The top 5 games you SHOULD have been playing in 2011January 9, 2012 by Elias | Filed under Gaming, News, PC.
This last year has seen the maturation of many great independent game developers who, through services like Steam or Xbox Live, have been able to more widely release their content. Recent years have brought us some great indie hits like Limbo, Super Meat Boy, and Castle Crashers. Indie games are not just for hipsters, anymore!
These games may not have the same resources as your Battlefields or Uncharteds but what they lack in budget size, they make up for in creative game mechanics, beautiful art design, and/or stories that transcend the gaming norms. DO NOT FRET! It is not too late to play these indie gems and you can get them all at a low price; these are the Top 5 Indie Games of 2011.
(Mode 7 Games)
Utilizing turn-based combat, Frozen Synapse has the player controlling a team of armed soldiers, neutralizing enemies and completing objectives. What separate Frozen Synapse from other games in this genre is the level of detail of which players can dictate their soldiers’ movements and actions; this includes condition-based orders such as taking cover after returning fire or ignoring enemies in favor of higher-priority objectives. It is surprising how well Mode 7 was able to implement such an imaginative concept. We hope to see them expound upon these mechanics on a larger scale in a sequel.
Dungeon exploring can get lonely, so why not bring a friend or three along? Dungeon Defenders takes a new spin on the over-crowded dungeon-crawler genre, downplaying many of the regular rpg elements in favor of making it a fun, four-player arcade experience. The player chooses from the monk, squire, wizard, or huntress. Players protect “cores” from oncoming enemies to collect loot and continue to new levels. The star of the show, here, is the level of character customization; players can loot any buy tons of different armors, weapons, and items. Dungeon Defenders continues the theme of accessibility with a cartoonish art style that can appeal to both kids and adults, similar to Torchlight. This game is all about fun and doesn’t take itself too seriously.
(Mommy’s Best Games)
Serious Same Double D is one-third of a trio of Serious Sam indie games released in the weeks leading up to the release of Serious Sam 3: BFE. Double D is the most outstanding entry, a side-scrolling shooter, developed by Mommy’s Best Games, developers of Weapon of Choice from Xbox Live’s indie section. SSDD features many of the staples of the Serious Sam series; bug guns, over-the-top enemies, and an off-kilter sense of humor. The game’s bright palette of colors and constant kinetic motion give it a visual flare. The most interesting feature lies in the ability to stack weapons on each other to create a weapons one might see in their nightmares. Double D could possibly contend with Serious Sam 3, itself, as this game will give you hours of ridiculous entertainment for a fraction of the price of a full game. If the following video is up your alley, chances are, so will this game. (NSFW)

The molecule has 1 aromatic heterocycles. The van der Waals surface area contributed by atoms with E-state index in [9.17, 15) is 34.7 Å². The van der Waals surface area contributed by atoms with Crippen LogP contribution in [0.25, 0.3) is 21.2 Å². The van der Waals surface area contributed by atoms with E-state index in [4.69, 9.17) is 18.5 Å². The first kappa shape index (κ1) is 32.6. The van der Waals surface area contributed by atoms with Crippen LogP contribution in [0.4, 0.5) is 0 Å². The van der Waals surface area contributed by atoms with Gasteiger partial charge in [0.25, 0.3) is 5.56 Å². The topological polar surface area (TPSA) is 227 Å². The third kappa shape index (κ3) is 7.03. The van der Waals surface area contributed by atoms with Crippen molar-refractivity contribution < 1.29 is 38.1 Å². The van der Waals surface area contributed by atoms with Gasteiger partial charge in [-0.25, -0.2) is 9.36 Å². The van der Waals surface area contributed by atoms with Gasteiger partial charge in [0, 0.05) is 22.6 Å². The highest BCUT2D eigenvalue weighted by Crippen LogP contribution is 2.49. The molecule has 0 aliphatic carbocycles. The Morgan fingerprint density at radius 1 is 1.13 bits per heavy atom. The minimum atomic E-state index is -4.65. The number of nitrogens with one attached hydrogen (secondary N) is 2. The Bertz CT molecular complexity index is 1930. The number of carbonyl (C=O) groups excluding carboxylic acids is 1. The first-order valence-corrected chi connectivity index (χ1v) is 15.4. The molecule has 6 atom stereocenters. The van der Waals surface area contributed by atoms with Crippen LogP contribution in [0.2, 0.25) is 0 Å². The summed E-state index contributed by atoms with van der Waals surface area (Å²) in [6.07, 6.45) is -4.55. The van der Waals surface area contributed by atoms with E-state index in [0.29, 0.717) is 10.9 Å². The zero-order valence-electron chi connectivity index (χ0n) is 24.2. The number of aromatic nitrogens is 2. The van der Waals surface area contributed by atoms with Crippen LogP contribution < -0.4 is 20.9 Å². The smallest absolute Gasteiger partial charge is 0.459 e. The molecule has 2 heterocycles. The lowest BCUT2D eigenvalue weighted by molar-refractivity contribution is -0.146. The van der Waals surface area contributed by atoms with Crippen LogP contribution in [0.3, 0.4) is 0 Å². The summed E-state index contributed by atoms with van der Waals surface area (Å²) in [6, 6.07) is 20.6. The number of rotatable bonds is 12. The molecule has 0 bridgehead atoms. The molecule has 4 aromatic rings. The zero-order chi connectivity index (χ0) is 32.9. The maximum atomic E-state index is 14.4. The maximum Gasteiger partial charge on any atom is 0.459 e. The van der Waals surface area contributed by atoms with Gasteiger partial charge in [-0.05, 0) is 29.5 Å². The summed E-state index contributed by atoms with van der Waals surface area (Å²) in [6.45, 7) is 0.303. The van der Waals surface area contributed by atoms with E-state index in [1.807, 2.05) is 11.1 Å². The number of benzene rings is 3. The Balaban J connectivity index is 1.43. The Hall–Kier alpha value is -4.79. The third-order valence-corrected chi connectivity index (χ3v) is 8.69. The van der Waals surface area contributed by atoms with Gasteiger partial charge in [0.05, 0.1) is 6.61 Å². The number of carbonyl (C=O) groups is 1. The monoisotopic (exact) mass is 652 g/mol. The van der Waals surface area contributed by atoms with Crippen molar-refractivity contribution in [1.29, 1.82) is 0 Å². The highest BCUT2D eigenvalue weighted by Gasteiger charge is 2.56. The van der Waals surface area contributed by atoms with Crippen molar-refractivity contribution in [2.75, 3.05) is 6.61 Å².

Though it has been in beta since 2010, the brainchild of Swedish mastermind, Markus “Notch” Persson, released in full retail version just this November. For the two of you who aren’t yet familiar with Minecraft yet, it features a large landscape in which the player can explore, gather resources, defend themselves from hostiles, and craft anything from weapons to full buildings. The new, retail version features added items, an experience system, new areas, and lots of tweaks to the already winning formula. Strongly community-supported, Minecraft has risen to immense fame overnight, and for good reason. Whether you’re looking for a game you can visit for 30 minutes at a time or to play all night, you must absolutely give Minecraft a play. For those on the fence, Mojang still offers a basic, browser-based version of the game on their site.
Bastion is the epitome of what makes indie games so great. The developers, Supergiant Games, is a team of only 7 people that started in a basement in San Jose, CA. It is amazing that so few people could have created a game so jam-packed with excellent production values. From the raspy-voiced narrator of your every action, to the beautiful hand-drawn environments, to the fluid combat controls, Supergiant has shown that indie games can tell great stories while maintaining a high level of polish. You are cast into the shoes of “The Kid”, one of the few human survivors of an apocalypse-like catastrophy that leaves his world in fractured, floating pieces. As The Kid tries to solve the mystery of what has happened to his world, the player will explore varying environments that look like watercolor paintings while being treated to a soundtrack that ranges between bluegrass and industrial rock. It is difficult to give any more concrete details without spoiling the phenomenal story so I recommend that you go check out this terrific game on XBLA.← Previous